The past 12 months have been an eventful time for news stories, from the unpredictable and tumultuous U.S. presidential election, to continued war and terror in the Middle East and refugees fleeing to Europe, to a historic World Series win for the Chicago Cubs, ongoing protests demanding racial …

Middle East

2016 National Geographic Nature Photographer of the Year Contest, Part II

National Geographic Magazine’s annual photo contest is still under way, but the deadline for submissions is coming up on Friday. The Grand Prize Winner will receive a 10-day trip for two to the Galapagos Islands. The kind folks at National Geographic were once more kind enough to let me choose …

Nature

It Wasn’t Just the South: Little-Known Scenes of Unrest ‘North of Dixie’ (Photos)

UGLY ALL OVER<p>In his new compilation of rare and never-before-seen images, Mark Speltz documents the violent climate of hate activists confronted in …

Library of Congress

The Beginning of the Battle for Mosul

Thousands of Iraqi and Kurdish troops, supported by the United States, France, and Britain, are now in the early stages of a massive operation to retake the Iraq's second largest city of Mosul from ISIS militants. Advancing on multiple fronts, the Iraqi assault has so far recaptured numerous …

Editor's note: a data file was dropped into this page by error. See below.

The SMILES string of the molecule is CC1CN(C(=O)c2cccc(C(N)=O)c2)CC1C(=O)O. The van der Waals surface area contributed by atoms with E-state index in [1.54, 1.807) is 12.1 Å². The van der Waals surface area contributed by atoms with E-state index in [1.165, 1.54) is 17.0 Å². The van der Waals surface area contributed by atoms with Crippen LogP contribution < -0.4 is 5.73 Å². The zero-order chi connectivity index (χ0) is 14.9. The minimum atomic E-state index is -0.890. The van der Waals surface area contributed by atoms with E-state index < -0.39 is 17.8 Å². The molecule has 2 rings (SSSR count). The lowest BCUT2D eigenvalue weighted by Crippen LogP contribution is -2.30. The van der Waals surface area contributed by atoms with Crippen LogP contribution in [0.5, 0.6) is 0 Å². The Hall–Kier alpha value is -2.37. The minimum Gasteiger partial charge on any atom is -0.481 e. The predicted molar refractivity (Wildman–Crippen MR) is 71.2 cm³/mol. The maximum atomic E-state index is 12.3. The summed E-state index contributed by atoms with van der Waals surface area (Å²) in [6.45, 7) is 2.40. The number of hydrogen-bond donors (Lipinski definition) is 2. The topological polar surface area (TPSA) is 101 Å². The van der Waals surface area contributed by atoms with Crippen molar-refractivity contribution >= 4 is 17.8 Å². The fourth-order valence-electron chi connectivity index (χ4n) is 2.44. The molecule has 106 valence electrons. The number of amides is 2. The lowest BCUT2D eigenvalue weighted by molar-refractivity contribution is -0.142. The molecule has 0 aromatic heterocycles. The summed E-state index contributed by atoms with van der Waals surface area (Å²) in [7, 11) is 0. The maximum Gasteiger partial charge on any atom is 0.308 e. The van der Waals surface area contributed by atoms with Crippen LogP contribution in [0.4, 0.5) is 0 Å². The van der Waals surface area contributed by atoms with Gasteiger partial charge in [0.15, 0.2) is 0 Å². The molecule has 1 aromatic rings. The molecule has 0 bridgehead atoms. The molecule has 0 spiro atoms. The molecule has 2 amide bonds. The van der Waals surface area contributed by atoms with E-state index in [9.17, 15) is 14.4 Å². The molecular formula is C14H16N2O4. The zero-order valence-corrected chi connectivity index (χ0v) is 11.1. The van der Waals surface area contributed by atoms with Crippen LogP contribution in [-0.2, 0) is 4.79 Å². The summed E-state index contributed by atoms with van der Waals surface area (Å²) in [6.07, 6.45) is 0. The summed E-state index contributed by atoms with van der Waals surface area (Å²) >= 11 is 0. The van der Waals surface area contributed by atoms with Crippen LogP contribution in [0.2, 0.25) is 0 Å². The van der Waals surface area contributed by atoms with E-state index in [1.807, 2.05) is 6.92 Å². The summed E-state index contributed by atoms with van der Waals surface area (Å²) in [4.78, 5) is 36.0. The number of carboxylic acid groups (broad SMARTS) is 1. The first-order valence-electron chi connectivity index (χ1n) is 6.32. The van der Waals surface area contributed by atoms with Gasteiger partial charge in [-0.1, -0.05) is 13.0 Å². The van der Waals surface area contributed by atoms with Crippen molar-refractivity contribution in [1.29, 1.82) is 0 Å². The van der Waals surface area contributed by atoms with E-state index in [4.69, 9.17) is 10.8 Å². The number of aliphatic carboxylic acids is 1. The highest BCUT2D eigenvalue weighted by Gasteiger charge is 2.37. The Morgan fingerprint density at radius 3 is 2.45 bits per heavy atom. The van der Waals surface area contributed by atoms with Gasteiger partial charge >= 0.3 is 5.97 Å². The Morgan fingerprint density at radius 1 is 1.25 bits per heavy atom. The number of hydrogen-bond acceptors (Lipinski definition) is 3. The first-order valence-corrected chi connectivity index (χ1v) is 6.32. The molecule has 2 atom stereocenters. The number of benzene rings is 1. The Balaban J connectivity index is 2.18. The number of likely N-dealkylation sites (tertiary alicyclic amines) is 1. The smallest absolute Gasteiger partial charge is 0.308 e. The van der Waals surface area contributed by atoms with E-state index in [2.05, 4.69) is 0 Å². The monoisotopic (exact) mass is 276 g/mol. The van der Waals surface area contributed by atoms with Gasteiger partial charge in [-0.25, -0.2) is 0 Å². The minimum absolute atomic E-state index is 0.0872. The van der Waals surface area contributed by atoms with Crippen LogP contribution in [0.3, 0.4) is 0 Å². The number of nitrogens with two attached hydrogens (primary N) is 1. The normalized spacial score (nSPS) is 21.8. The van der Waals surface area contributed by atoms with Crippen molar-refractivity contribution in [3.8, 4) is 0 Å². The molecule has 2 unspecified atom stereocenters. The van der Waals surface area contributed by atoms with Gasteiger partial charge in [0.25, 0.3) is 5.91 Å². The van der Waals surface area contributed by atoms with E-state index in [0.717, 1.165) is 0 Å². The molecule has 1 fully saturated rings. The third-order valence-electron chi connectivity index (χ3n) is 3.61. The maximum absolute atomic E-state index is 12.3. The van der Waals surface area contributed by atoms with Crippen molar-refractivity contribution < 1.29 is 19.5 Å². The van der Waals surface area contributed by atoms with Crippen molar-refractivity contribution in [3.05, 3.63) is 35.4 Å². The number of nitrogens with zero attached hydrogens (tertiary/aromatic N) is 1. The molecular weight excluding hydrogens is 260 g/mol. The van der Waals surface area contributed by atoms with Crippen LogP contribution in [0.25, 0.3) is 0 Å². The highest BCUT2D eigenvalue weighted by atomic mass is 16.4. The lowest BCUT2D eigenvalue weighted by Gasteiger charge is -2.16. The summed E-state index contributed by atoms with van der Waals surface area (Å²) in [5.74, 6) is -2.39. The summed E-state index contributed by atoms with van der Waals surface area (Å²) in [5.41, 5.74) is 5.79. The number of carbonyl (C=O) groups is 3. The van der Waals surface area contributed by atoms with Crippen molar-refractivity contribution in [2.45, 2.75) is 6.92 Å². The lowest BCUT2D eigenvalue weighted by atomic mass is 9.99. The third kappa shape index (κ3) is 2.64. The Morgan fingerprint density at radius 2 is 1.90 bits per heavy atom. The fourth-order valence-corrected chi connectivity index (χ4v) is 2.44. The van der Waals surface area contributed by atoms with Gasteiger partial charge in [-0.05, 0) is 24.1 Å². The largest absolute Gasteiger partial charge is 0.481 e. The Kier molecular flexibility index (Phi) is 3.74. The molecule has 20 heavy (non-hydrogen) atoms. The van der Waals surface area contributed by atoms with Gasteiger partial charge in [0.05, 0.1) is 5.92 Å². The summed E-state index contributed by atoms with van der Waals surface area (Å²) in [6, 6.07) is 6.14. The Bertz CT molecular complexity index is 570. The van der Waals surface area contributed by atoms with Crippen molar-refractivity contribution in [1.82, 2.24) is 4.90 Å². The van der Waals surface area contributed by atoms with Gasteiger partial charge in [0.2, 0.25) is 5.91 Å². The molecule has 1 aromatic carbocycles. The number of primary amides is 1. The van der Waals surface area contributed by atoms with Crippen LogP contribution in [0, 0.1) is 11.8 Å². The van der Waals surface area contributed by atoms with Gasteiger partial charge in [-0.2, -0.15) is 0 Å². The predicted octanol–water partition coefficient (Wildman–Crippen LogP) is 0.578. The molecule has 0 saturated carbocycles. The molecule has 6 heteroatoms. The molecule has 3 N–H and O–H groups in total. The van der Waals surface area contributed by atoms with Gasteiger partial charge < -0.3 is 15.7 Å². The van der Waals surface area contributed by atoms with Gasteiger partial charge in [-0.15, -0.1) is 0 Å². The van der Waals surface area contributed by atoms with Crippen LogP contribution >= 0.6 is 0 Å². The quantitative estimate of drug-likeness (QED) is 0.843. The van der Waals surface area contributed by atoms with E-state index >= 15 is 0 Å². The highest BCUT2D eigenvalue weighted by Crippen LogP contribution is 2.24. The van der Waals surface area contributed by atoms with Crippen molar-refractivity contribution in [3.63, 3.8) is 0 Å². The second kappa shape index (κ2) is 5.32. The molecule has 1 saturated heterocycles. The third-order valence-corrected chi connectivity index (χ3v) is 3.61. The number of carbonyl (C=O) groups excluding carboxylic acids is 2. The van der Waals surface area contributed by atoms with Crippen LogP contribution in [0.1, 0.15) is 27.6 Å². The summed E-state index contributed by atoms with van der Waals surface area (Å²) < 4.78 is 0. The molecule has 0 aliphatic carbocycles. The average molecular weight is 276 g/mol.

Peshmerga

Photos of the Week: 10/8–10/14

Cuddling with a Kodiak bear, a presidential fist-bump with a robotic arm, continued Saudi-led airstrikes in Yemen, the North American Wife Carrying Championship in Maine, mourning Thailand's King Bhumibol, continued flooding in North Carolina, an African penguin release, and much more.

Photos

20 Photos Show What 'Beauty' Looks Like Around The World

A photographer traveled the world to ask women how they define "beautiful."<p>One woman is going around the world in an effort to challenge unrealistic beauty standards.<p>After three years of working as a fashion photographer, Sara Melotti began to feel like she was contributing to the damaging and …

Photos of the Week: 9/17-9/23

Ornithologists in the Czech Republic, a volcanic eruption in Costa Rica, protests in Charlotte, Oktoberfest in Munich, an elephant demolition crew in India, historic re-enactments in Poland and Australia, and much more.

Costa Rica

Photos of the Week: 8/27-9/2